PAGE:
The Council of Europe’s Committee for the Prevention of Torture (CPT) on Friday issued its first-ever report on conditions of detention and the treatment of people held by the SBA Police and British Forces Cyprus in various locations including police stations.
The report assesses conditions of Her Majesty’s Prison at Dhekelia and military detention facilities. It also briefly examines the situation of migrants held within the SBA. The review was carried out after a visit by the CPT in February 2017.
It found that the CPT received no allegations of mistreatment by SBA police officers or police staff at Dhekelia prison, and detainees appeared to be treated well.
However, concerning the police, the CPT highlighted delays in providing access to a lawyer, long periods of remand custody at Kolossi Police Station and poor conditions of detention at Dhekelia Police Station.
The report also says that the police should no longer use the “16 Flight” aircraft hangar as a place of detention, expressing particular concern about the detention of young children and infants there.
“The poor material conditions of “16 Flight” rendered it unsuitable as a place of detention and it should be removed permanently from the list of “designated places of detention”. The Committee is particularly concerned about the reports of the use of “16 Flight” for the detention of young children and requests details of the legal basis for their deprivation of liberty,” the report said.
In their response, the bases said, citing an earlier response to the committee, that no individuals under the age of 16 were detained at 16 Flight during the period in question. A number of adults, who had been detained, chose to be accompanied by their children during their own short periods of detention, in the absence of other suitable arrangements to care for their children, they said.
“None of those under the age of legal responsibility were “deprived of their liberty” and they were free to leave at any point should alternative arrangements have been made by their parents for their care. It was the decision of their parents and not an act of the SBAA authorities that led to them accompanying their parents to the temporary facility at 16 Flight,” they added. “Special measures were taken to improve the facilities accordingly and to provide for their comfort and care. As part of this process the facility was inspected by social welfare experts and further adaptations made to provide for their care and support.”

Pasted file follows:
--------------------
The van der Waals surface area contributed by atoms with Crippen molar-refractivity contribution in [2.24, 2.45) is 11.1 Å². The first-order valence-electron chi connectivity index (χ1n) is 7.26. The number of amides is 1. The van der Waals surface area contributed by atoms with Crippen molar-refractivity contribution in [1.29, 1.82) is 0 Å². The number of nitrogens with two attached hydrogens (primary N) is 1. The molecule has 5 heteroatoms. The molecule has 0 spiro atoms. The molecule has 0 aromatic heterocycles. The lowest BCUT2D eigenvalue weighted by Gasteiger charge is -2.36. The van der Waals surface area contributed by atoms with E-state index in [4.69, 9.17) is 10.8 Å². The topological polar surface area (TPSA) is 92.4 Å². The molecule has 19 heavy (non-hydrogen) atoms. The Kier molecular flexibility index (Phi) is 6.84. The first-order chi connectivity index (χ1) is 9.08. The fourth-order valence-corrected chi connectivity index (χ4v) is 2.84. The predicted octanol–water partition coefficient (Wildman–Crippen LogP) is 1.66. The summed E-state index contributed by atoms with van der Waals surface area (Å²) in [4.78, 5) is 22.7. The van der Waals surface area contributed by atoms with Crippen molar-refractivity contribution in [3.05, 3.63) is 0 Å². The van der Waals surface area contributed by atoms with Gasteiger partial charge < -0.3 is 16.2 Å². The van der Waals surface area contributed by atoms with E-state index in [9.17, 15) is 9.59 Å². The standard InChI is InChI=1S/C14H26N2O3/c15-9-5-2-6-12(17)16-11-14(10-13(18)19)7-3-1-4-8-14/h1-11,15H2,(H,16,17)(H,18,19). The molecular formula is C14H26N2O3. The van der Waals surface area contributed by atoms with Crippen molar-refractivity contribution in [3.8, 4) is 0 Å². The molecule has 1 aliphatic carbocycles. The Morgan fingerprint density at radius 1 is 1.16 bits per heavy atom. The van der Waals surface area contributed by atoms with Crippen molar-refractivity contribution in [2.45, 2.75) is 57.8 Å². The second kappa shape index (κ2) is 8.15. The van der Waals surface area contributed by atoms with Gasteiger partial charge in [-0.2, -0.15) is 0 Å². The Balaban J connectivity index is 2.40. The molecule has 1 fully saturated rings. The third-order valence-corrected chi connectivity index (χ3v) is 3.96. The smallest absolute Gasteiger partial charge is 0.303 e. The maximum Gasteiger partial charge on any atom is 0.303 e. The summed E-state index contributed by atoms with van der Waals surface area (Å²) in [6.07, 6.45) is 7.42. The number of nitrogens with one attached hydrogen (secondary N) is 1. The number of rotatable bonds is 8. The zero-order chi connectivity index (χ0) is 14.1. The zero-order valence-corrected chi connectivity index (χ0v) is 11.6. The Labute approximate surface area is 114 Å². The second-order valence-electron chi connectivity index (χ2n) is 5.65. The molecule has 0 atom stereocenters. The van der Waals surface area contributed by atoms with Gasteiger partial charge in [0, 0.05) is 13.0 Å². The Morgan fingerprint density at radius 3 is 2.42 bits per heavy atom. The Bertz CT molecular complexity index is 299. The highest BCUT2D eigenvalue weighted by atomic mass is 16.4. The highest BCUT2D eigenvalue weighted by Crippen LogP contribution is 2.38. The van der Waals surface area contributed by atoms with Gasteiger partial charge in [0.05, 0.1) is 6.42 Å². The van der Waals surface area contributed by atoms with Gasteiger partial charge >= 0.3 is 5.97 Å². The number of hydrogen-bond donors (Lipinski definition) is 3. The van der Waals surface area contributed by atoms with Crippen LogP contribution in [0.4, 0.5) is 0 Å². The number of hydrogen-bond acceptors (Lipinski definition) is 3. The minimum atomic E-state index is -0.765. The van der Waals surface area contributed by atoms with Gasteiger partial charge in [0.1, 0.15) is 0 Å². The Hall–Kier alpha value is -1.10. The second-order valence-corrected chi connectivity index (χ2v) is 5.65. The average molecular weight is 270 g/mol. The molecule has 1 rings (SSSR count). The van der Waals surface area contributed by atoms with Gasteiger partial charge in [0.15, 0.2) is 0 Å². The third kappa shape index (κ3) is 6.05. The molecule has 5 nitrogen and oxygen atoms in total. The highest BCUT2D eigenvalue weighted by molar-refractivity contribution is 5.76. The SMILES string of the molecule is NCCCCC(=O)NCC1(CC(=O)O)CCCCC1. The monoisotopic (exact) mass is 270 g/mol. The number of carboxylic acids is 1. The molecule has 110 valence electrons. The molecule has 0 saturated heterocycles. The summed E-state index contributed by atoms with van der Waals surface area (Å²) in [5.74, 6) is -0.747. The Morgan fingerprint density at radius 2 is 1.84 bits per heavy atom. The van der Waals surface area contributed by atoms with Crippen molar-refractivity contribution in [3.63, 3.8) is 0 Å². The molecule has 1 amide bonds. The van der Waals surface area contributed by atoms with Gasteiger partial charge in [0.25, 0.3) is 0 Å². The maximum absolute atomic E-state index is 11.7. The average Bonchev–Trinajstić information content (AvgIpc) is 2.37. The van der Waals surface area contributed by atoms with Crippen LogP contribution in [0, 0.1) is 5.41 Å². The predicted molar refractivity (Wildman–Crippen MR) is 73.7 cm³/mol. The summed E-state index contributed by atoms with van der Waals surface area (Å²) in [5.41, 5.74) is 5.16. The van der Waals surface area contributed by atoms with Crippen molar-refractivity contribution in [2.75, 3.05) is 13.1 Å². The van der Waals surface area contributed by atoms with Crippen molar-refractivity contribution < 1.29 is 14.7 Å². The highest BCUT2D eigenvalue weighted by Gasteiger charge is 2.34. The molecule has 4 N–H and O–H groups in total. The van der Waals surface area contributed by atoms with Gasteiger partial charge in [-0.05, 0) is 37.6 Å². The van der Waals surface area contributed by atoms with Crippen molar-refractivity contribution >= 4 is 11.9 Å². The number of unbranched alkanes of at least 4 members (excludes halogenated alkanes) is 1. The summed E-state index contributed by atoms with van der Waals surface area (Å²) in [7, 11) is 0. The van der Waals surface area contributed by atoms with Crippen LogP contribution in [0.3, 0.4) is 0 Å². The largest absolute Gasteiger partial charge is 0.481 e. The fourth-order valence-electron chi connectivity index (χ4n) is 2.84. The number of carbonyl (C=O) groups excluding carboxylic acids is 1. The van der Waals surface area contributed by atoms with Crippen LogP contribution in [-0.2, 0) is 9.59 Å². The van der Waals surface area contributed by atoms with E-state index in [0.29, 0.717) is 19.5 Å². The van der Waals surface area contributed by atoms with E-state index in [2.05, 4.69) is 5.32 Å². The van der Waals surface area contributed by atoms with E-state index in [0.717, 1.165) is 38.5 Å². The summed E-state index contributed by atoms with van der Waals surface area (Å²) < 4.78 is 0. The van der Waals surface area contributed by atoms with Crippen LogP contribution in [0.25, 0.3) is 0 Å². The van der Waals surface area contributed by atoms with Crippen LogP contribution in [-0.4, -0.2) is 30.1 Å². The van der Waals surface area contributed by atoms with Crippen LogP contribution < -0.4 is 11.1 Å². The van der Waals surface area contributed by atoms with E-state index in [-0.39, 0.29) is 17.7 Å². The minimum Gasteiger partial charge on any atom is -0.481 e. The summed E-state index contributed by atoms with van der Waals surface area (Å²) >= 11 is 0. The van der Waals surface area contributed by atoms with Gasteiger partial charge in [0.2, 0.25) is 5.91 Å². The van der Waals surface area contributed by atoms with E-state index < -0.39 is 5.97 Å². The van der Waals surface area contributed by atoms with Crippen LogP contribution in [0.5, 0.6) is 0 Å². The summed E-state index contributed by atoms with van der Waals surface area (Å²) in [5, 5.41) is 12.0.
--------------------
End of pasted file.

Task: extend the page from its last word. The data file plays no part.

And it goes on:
With regard to Dhekelia prison, the report raises concerns about the nature of the accommodation, the lack of organised activities and the “totally inadequate” regime for prisoners serving long sentences, as well as the lack of medical confidentiality and unsafe distribution of medication. It recommends that a full review should be carried out as to whether the facility remains viable under its current model of operation.
The report said the only life-sentenced prisoner in Dhekelia lacked any structured sentence plan, had no opportunities to exercise personal responsibility in daily prison life, no prospect of progression, no regime tailored to his needs and there were no formal psycho-socio support mechanisms in place. “The authorities should cease to hold prisoners serving life-sentences at HMP Dhekelia until the establishment is able to offer a proper regime including a tailored sentence-planning system, as well as the provision of adequate psycho-social support,” said the report.
The CPT recommended that the prison should be run by fully qualified specialist prison staff reporting to authorities that are separate from the police, and that a full review be swiftly conducted into whether HMP Dhekelia remained viable as a prison.
In their response, bases authorities accepted some of the recommendations but said the SBA Administration “would prefer not to hold long-term prisoners at HMP Dhekelia for the full duration of the sentences, and are actively working with the UK government and others to identify alternative arrangements”.
Arrangements were already in place for Cypriot nationals to request to serve their sentences at the larger prison in the Republic of Cyprus should they wish to do so, the bases said, adding that Cypriot nationals account for the majority of those individuals likely to be detained at Dhekelia. “For those small numbers of individuals who are not entitled transfer, including one current individual at the prison, the SBAA are currently in discussion with the UK and others to identify a more appropriate facility for them to serve the majority of their sentence,” the bases said.
Regarding military detention, which includes civilians subject to service discipline, the CPT recommended that the location and movements of people detained by the Cyprus Joint Police Unit should be fully recorded. The CPT also highlights concerns about the right of access to a lawyer, the functioning of the complaints system and the regime for detainees. It also asks for information on any plans to professionalise staffing at the Service Custody Facility.